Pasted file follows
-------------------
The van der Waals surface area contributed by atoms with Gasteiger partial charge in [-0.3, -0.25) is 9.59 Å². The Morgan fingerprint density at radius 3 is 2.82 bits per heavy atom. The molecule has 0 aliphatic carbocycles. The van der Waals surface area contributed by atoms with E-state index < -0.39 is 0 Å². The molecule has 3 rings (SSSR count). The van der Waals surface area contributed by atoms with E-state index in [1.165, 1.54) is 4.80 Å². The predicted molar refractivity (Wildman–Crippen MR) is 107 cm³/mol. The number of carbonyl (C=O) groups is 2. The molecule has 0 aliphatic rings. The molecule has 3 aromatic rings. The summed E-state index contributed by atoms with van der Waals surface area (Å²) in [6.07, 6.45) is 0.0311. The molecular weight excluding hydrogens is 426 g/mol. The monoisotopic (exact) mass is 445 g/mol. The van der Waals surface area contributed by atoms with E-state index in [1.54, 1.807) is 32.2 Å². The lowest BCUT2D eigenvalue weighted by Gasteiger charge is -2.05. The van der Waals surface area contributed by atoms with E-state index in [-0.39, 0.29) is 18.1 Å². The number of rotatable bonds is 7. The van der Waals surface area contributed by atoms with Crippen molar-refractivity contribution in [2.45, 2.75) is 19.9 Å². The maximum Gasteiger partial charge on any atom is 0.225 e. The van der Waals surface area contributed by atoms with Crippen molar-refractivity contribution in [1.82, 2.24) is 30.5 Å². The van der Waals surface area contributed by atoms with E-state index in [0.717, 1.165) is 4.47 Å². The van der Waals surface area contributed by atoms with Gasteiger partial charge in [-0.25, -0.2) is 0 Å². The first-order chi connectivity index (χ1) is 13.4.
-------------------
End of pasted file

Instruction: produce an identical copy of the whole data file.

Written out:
The van der Waals surface area contributed by atoms with Gasteiger partial charge in [-0.3, -0.25) is 9.59 Å². The Morgan fingerprint density at radius 3 is 2.82 bits per heavy atom. The molecule has 0 aliphatic carbocycles. The van der Waals surface area contributed by atoms with E-state index < -0.39 is 0 Å². The molecule has 3 rings (SSSR count). The van der Waals surface area contributed by atoms with E-state index in [1.165, 1.54) is 4.80 Å². The predicted molar refractivity (Wildman–Crippen MR) is 107 cm³/mol. The number of carbonyl (C=O) groups is 2. The molecule has 0 aliphatic rings. The molecule has 3 aromatic rings. The summed E-state index contributed by atoms with van der Waals surface area (Å²) in [6.07, 6.45) is 0.0311. The molecular weight excluding hydrogens is 426 g/mol. The monoisotopic (exact) mass is 445 g/mol. The van der Waals surface area contributed by atoms with E-state index in [1.54, 1.807) is 32.2 Å². The lowest BCUT2D eigenvalue weighted by Gasteiger charge is -2.05. The van der Waals surface area contributed by atoms with E-state index in [-0.39, 0.29) is 18.1 Å². The number of rotatable bonds is 7. The van der Waals surface area contributed by atoms with Crippen molar-refractivity contribution in [2.45, 2.75) is 19.9 Å². The maximum Gasteiger partial charge on any atom is 0.225 e. The van der Waals surface area contributed by atoms with Crippen molar-refractivity contribution in [1.82, 2.24) is 30.5 Å². The van der Waals surface area contributed by atoms with E-state index in [0.717, 1.165) is 4.47 Å². The van der Waals surface area contributed by atoms with Gasteiger partial charge in [-0.25, -0.2) is 0 Å². The first-order chi connectivity index (χ1) is 13.4.